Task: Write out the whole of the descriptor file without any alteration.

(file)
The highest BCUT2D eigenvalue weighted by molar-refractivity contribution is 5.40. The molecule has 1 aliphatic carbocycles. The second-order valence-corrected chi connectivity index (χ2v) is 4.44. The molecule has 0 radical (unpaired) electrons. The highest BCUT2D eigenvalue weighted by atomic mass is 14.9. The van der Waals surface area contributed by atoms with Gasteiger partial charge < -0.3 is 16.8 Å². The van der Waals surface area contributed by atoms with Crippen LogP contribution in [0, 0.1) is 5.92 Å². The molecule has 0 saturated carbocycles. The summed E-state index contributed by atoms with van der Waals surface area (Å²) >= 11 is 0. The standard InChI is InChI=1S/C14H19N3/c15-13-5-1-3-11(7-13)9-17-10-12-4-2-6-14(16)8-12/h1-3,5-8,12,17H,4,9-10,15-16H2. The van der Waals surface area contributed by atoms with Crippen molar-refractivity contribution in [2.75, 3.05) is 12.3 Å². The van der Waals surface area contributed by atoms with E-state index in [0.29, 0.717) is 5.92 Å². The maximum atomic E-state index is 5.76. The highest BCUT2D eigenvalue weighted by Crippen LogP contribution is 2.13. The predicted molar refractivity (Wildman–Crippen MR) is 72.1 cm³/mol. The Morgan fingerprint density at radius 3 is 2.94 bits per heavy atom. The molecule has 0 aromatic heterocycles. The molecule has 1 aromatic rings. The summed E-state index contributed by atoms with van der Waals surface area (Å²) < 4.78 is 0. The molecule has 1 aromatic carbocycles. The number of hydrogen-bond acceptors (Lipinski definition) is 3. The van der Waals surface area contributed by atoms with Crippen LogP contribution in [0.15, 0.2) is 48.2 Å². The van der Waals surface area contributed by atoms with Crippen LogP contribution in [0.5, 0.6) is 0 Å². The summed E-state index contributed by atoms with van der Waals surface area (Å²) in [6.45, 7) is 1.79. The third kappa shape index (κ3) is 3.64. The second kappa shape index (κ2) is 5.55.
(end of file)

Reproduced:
The highest BCUT2D eigenvalue weighted by molar-refractivity contribution is 5.40. The molecule has 1 aliphatic carbocycles. The second-order valence-corrected chi connectivity index (χ2v) is 4.44. The molecule has 0 radical (unpaired) electrons. The highest BCUT2D eigenvalue weighted by atomic mass is 14.9. The van der Waals surface area contributed by atoms with Gasteiger partial charge < -0.3 is 16.8 Å². The van der Waals surface area contributed by atoms with Crippen LogP contribution in [0, 0.1) is 5.92 Å². The molecule has 0 saturated carbocycles. The summed E-state index contributed by atoms with van der Waals surface area (Å²) >= 11 is 0. The standard InChI is InChI=1S/C14H19N3/c15-13-5-1-3-11(7-13)9-17-10-12-4-2-6-14(16)8-12/h1-3,5-8,12,17H,4,9-10,15-16H2. The van der Waals surface area contributed by atoms with Crippen molar-refractivity contribution in [2.75, 3.05) is 12.3 Å². The van der Waals surface area contributed by atoms with E-state index in [0.29, 0.717) is 5.92 Å². The maximum atomic E-state index is 5.76. The highest BCUT2D eigenvalue weighted by Crippen LogP contribution is 2.13. The predicted molar refractivity (Wildman–Crippen MR) is 72.1 cm³/mol. The Morgan fingerprint density at radius 3 is 2.94 bits per heavy atom. The molecule has 0 aromatic heterocycles. The molecule has 1 aromatic rings. The summed E-state index contributed by atoms with van der Waals surface area (Å²) < 4.78 is 0. The molecule has 1 aromatic carbocycles. The number of hydrogen-bond acceptors (Lipinski definition) is 3. The van der Waals surface area contributed by atoms with Crippen LogP contribution in [0.15, 0.2) is 48.2 Å². The van der Waals surface area contributed by atoms with Crippen LogP contribution in [0.5, 0.6) is 0 Å². The summed E-state index contributed by atoms with van der Waals surface area (Å²) in [6.45, 7) is 1.79. The third kappa shape index (κ3) is 3.64. The second kappa shape index (κ2) is 5.55.